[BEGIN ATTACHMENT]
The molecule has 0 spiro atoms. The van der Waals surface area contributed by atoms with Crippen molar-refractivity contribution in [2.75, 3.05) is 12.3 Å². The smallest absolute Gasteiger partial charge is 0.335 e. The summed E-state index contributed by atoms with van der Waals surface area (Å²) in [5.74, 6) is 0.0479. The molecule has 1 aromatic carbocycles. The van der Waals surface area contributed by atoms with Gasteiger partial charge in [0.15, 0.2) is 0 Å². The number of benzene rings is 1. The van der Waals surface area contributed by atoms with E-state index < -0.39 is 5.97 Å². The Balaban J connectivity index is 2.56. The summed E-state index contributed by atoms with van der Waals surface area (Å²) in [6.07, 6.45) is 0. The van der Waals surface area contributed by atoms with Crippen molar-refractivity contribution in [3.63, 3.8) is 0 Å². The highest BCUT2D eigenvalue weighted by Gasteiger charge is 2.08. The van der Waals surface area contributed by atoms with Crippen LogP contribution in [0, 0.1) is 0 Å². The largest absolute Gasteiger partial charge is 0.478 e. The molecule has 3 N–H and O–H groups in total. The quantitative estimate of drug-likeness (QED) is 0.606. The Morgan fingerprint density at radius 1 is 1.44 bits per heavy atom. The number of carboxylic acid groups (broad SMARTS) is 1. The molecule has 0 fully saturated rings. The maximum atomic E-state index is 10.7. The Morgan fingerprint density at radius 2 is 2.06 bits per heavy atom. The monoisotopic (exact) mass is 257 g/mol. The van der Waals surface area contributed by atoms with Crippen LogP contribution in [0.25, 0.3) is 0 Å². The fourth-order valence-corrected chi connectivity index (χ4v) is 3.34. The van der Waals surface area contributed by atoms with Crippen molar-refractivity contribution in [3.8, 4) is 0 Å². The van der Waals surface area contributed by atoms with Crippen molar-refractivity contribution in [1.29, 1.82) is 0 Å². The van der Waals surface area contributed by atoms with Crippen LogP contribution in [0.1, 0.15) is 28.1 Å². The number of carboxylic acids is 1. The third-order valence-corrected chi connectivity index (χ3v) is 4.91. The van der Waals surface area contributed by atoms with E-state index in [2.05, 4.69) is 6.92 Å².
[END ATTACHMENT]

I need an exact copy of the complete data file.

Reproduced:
The molecule has 0 spiro atoms. The van der Waals surface area contributed by atoms with Crippen molar-refractivity contribution in [2.75, 3.05) is 12.3 Å². The smallest absolute Gasteiger partial charge is 0.335 e. The summed E-state index contributed by atoms with van der Waals surface area (Å²) in [5.74, 6) is 0.0479. The molecule has 1 aromatic carbocycles. The van der Waals surface area contributed by atoms with Gasteiger partial charge in [0.15, 0.2) is 0 Å². The number of benzene rings is 1. The van der Waals surface area contributed by atoms with E-state index < -0.39 is 5.97 Å². The Balaban J connectivity index is 2.56. The summed E-state index contributed by atoms with van der Waals surface area (Å²) in [6.07, 6.45) is 0. The van der Waals surface area contributed by atoms with Crippen molar-refractivity contribution in [3.63, 3.8) is 0 Å². The highest BCUT2D eigenvalue weighted by Gasteiger charge is 2.08. The van der Waals surface area contributed by atoms with Crippen LogP contribution in [0, 0.1) is 0 Å². The largest absolute Gasteiger partial charge is 0.478 e. The molecule has 3 N–H and O–H groups in total. The quantitative estimate of drug-likeness (QED) is 0.606. The Morgan fingerprint density at radius 1 is 1.44 bits per heavy atom. The number of carboxylic acid groups (broad SMARTS) is 1. The molecule has 0 fully saturated rings. The maximum atomic E-state index is 10.7. The Morgan fingerprint density at radius 2 is 2.06 bits per heavy atom. The monoisotopic (exact) mass is 257 g/mol. The van der Waals surface area contributed by atoms with Crippen LogP contribution in [0.25, 0.3) is 0 Å². The fourth-order valence-corrected chi connectivity index (χ4v) is 3.34. The van der Waals surface area contributed by atoms with Crippen molar-refractivity contribution in [3.8, 4) is 0 Å². The van der Waals surface area contributed by atoms with Crippen molar-refractivity contribution in [1.29, 1.82) is 0 Å². The van der Waals surface area contributed by atoms with Crippen LogP contribution in [0.1, 0.15) is 28.1 Å². The number of carboxylic acids is 1. The third-order valence-corrected chi connectivity index (χ3v) is 4.91. The van der Waals surface area contributed by atoms with E-state index in [2.05, 4.69) is 6.92 Å².